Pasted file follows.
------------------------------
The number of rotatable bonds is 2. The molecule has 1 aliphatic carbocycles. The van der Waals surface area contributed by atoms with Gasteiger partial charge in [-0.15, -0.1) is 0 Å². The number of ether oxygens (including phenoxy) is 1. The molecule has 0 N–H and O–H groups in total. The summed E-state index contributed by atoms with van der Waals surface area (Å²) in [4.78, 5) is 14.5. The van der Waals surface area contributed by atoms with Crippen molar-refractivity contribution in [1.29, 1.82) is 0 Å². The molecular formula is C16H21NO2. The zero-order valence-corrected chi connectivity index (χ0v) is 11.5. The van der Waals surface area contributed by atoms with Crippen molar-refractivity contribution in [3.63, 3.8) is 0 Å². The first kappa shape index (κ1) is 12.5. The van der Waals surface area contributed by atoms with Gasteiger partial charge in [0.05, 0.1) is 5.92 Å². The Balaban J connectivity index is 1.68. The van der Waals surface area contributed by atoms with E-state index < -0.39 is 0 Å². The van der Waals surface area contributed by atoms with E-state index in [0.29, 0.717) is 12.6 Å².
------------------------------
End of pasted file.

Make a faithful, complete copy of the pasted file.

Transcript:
The number of rotatable bonds is 2. The molecule has 1 aliphatic carbocycles. The van der Waals surface area contributed by atoms with Gasteiger partial charge in [-0.15, -0.1) is 0 Å². The number of ether oxygens (including phenoxy) is 1. The molecule has 0 N–H and O–H groups in total. The summed E-state index contributed by atoms with van der Waals surface area (Å²) in [4.78, 5) is 14.5. The van der Waals surface area contributed by atoms with Crippen molar-refractivity contribution in [1.29, 1.82) is 0 Å². The molecular formula is C16H21NO2. The zero-order valence-corrected chi connectivity index (χ0v) is 11.5. The van der Waals surface area contributed by atoms with Crippen molar-refractivity contribution in [3.63, 3.8) is 0 Å². The first kappa shape index (κ1) is 12.5. The van der Waals surface area contributed by atoms with Gasteiger partial charge in [0.05, 0.1) is 5.92 Å². The Balaban J connectivity index is 1.68. The van der Waals surface area contributed by atoms with E-state index < -0.39 is 0 Å². The van der Waals surface area contributed by atoms with E-state index in [0.29, 0.717) is 12.6 Å².